Bombs fell on Liverpool Street Station, where sixteen were killed and a further fifteen injured. Not far from here, in Central Street, PC Alfred Smith was able to save the lives of several female factory workers by preventing them from rushing into the street to witness the commotion. Sadly, at the moment he was urging the women to remain inside, a bomb exploded in the street and killed him instantly. PC Smith is today remembered on the Memorial to Heroic Self-Sacrifice at Postman's Park, in the City of London, as well as on a commemorative plaque in Central Street at the site of the original incident.

PC Alfred Smith plaque in Central Street (author's photo)

As the aircraft turned for home, those with bombs still onboard unloaded them over the East End and it was at this time that the most tragic incident from this raid occurred; a 50kg bomb fell on Upper North Street School in Poplar, killing eighteen children, most of whom were under six years of age.

Again, the British response had been ineffective; 94 aircraft had been launched to intercept the raiders, of which just eleven made contact, all without success. The anti-aircraft guns had opened fire but again without hitting anything. All of the Gothas returned safely to their bases, leaving behind them 162 dead and a further 426 seriously injured - the highest casualty total of any raid during this war.

The British public were once again outraged at the lack of response and there was also a clamour for reprisal raids on German cities. Major General Hugh Trenchard, commander of the Royal Flying Corps on the Western Front, agreed to detach two front line squadrons to home defence but attempts by Lt. Colonel Simon, in command of London's anti-aircraft defences, to bolster his batteries by an additional 45 guns were rejected because neither the guns or the men to provide the crews were available!

The second daylight raid on London came on Saturday 7 July 1917 and consisted of 22 Gothas, commanded by Hauptmann Rudolph Kleine. Observers on board the Kentish Knock Light Vessel were able to transmit a warning, which enable fighter aircraft to be airborne in time to intercept the raiders but none were able to cause any serious problems to them. On the ground, observers likened the large enemy formation to a flock of birds, moving slowly across the skies.

The anti-aircraft guns opened fire at 10:21 but despite what appeared at least to onlookers on the ground as an impressive barrage, the Gothas emerged unscathed, although their previous tight formation was opened up as the bombers began to evade the gunfire. The first bomb fell on Chingford, without causing casualties, as was also the case in Edmonton and Tottenham. The first human casualties occurred in Stoke Newington, where ten people were killed, including a 12-year-old boy and ironically, a naturalised German baker and his wife, who died whilst working in their shop. More bombs fell on the City of London, most notably on the roof of the Central Telegraph Office in St Martin-le-Grand and also around Leadenhall Street, Fenchurch Street and Billingsgate Fish Market.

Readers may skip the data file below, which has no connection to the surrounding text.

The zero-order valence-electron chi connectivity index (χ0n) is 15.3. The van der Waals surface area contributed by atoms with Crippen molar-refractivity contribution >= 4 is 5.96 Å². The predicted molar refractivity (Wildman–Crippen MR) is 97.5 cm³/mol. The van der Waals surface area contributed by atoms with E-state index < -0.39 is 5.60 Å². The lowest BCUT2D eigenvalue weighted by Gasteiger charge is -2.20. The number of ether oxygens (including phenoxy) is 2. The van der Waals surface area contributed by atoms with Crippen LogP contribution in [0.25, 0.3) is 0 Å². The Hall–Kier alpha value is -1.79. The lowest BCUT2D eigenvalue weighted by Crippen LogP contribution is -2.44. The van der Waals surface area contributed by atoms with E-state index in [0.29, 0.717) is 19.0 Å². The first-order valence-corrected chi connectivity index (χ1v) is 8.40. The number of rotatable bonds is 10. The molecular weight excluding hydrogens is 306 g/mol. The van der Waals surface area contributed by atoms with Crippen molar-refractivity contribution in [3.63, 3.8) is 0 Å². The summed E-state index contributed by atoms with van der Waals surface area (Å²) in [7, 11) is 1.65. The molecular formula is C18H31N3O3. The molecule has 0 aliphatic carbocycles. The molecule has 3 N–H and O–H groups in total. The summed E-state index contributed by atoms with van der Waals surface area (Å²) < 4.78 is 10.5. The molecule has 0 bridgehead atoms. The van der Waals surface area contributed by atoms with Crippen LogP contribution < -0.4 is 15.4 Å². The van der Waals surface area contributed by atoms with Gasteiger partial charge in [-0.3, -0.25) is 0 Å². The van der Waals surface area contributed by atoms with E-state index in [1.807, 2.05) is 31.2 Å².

St Edmund King & Martyr (author's photo)

Evidence of this raid can still be seen in the Square Mile at the church of St Edmund, King & Martyr, which in its present incarnation dates from 1670-79 to the design of Sir Christopher Wren. The church today contains a peculiar square window in the roof which is out of square to the remainder of the building. This marks the entry point of a bomb from the raid of 7 July, which fell through the roof but which failed to explode fully. Fragments of the bomb are on display beneath the altar in what is probably the only place in London where remnants of a bomb can still be found in the building on which the bomb was originally dropped.

Entry point of the bomb, now an unusual window (author's photo)

Fragments of the bomb beneath the altar (author's photo)

Another bomb exploded at Tower Hill outside an office building, inside which some eighty people were sheltering. The blast from the bomb killed eight and injured fifteen of those inside as well as injuring three horses outside in the road. In what must have been horrific scenes, a fireman used his axe to put the horses out of their misery. The final bombs fell at 10:40 in Whitechapel and when the dust had settled, another 54 Londoners had died as well as another 190 injured. The raiders didn't have things all their own way on their way back to base though; one Gotha was brought down in the North Sea by an aircraft from 50 Squadron piloted by Lieut FAD Grace, whilst another was forced down on to the beach at Ostend. Three others were wrecked on their airfields due to a combination of battle damage from British fighter aircraft, lack of fuel and strong winds.

Reaction amongst the British public to the raid was strong, especially when it became apparent that the two squadrons that had been temporarily detached by Trenchard had in fact returned to the Western Front hours before the raid commenced and further frustration was expressed at the continued lack of effectiveness of the anti-aircraft guns, shells from which had fallen on the city, adding to the list of civilian casualties.